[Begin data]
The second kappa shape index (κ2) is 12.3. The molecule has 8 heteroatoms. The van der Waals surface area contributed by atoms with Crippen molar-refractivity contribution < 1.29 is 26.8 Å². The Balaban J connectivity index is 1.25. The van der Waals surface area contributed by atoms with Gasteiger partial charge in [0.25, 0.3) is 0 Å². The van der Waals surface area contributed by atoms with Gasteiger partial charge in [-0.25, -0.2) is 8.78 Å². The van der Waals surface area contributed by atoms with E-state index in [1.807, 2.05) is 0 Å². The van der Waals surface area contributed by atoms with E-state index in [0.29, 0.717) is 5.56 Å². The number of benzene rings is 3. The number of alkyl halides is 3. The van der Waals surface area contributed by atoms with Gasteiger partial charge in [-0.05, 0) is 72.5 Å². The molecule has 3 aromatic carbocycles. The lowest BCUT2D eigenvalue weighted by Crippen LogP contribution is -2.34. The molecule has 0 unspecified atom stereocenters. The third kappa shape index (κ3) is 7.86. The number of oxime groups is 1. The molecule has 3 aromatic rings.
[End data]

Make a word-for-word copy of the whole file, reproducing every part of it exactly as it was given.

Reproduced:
The second kappa shape index (κ2) is 12.3. The molecule has 8 heteroatoms. The van der Waals surface area contributed by atoms with Crippen molar-refractivity contribution < 1.29 is 26.8 Å². The Balaban J connectivity index is 1.25. The van der Waals surface area contributed by atoms with Gasteiger partial charge in [0.25, 0.3) is 0 Å². The van der Waals surface area contributed by atoms with Gasteiger partial charge in [-0.25, -0.2) is 8.78 Å². The van der Waals surface area contributed by atoms with E-state index in [1.807, 2.05) is 0 Å². The van der Waals surface area contributed by atoms with E-state index in [0.29, 0.717) is 5.56 Å². The number of benzene rings is 3. The number of alkyl halides is 3. The van der Waals surface area contributed by atoms with Gasteiger partial charge in [-0.05, 0) is 72.5 Å². The molecule has 3 aromatic carbocycles. The lowest BCUT2D eigenvalue weighted by Crippen LogP contribution is -2.34. The molecule has 0 unspecified atom stereocenters. The third kappa shape index (κ3) is 7.86. The number of oxime groups is 1. The molecule has 3 aromatic rings.